Saturday, 26 January 2013

The importance of back up plans

The year was 1993, the month was January, the day was probably Wed, - though that's one detail I don't remember - the venue was Adamstown.  I was lined up in my bright yellow Donald Duck tee-shirt and my bare feet ready to take part in my first cross country race.

Now, 20 yeas later, almost to the day, I'm sitting in Dublin Airport waiting for a flight to Liverpool for the North of England Cross Country Championships.  The flight has already been put back from 07:45 to 10:15, but that's an ever moving target and until the inbound flight leaves Liverpool we won't actually know when we'll be flying.  And while the race was reported to still be going ahead at 07:50 this morning, that could still all change.  It's ok though.  I have a back up plan.  After a moment of madness last Monday I entered a 3,000m Indoor Race for tomorrow, just in case something like this happened.  I've not raced indoors for about 12 years, and I'm nowhere near track shape, so I'm still keeping my fingers crossed for eight kilometres of mud and snow today.  But I must admit, there is something very comforting about having a back-up plan.

And all this delay has given me some time to think.  Time to think about that first race 20 years ago.  Time to think about what I've achieved.  Time to think about what I've learned.  And time to think about back-up plans.

The gun went and I shot off like the proverbial bullet; straight to the front of the field.  I think I even created a bit of a gap on everyone else.  But then I was tired.  I had to stop and walk.  Loads of people passed me.  But I got going again and started to hold my place.  I even managed to pass one or two up the final hill to the finish.  I ended up 10th.  It was a county schools race.  There were lots of people behind.  I was ridiculed by my classmates for my naive tactics.  I didn't care.  I hadn't held anything back - those who know me know that I rarely do - and I thought that maybe, with a bit of practise, I could give this running lark a bit of a go.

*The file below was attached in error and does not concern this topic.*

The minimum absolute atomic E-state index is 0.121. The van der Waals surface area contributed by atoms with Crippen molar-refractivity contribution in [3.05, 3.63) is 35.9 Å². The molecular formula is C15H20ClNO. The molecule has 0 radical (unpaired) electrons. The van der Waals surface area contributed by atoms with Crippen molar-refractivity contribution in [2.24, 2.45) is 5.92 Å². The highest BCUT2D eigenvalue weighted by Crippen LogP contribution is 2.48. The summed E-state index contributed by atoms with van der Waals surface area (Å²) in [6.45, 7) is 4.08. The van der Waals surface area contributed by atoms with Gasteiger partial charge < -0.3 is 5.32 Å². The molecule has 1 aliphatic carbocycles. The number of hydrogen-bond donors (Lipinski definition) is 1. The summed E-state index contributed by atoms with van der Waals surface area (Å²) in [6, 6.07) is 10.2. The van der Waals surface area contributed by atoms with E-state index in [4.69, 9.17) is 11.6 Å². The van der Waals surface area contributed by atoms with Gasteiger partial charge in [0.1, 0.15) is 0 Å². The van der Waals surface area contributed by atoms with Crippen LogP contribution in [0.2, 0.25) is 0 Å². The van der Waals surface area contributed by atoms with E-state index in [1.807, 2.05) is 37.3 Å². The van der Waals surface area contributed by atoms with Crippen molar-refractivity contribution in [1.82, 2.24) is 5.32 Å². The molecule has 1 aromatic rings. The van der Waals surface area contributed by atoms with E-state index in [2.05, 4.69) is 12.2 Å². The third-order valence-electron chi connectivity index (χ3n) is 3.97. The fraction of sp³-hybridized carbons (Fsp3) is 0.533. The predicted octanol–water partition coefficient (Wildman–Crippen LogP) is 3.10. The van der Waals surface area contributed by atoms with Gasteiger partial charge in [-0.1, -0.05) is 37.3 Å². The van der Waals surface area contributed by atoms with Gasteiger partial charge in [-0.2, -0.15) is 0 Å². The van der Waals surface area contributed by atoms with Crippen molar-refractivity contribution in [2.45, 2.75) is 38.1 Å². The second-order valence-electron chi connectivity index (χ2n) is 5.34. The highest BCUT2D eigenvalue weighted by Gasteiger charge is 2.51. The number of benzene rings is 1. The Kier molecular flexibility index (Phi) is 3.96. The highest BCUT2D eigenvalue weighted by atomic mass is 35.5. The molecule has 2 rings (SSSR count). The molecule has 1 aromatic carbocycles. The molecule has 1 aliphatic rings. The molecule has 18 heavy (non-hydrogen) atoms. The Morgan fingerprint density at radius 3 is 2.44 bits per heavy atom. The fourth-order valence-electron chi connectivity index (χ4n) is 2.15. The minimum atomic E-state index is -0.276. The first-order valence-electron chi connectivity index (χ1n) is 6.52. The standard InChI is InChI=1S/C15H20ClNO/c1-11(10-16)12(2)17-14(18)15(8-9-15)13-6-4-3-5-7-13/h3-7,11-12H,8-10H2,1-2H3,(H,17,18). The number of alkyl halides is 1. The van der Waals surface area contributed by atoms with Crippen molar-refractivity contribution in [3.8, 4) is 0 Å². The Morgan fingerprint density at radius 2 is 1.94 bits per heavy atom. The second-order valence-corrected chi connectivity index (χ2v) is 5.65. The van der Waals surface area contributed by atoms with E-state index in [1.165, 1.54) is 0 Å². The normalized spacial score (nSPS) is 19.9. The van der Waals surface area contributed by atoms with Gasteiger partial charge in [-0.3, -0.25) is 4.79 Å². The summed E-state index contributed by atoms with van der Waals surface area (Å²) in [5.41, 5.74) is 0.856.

I've been trying to think what my goals were back then; what I wanted from running, and if I ever achieved it.  I'm sure that Olympic stardom featured in my dreams at some stage, but back then I think I just wanted to be able to maintain the effort for the whole race, to win races like that, and to be looked up to by my classmates rather than be given a hard time by them.

Three or four months later other girls were upset because I statred to beat them.  The old guard of medal winners was being disrupted.  Four into three didn't go.  I had started to feature, and by May that year I won my first county title. 

I may never have realised my Olympic dreams, but running has given me so much more than the medals I've won or the dreams I've realised.  Corney as it may sound, it's made me the person I am today.

When I do deliver workshops with young performance athletes I ask them to list some of the skills and qualities that competing in sport has given them (particularly so that when they come to apply for jobs for which they have no obvious experience for they can look to their transferable skills), but I've never actually done that exercise myself, at least not until now.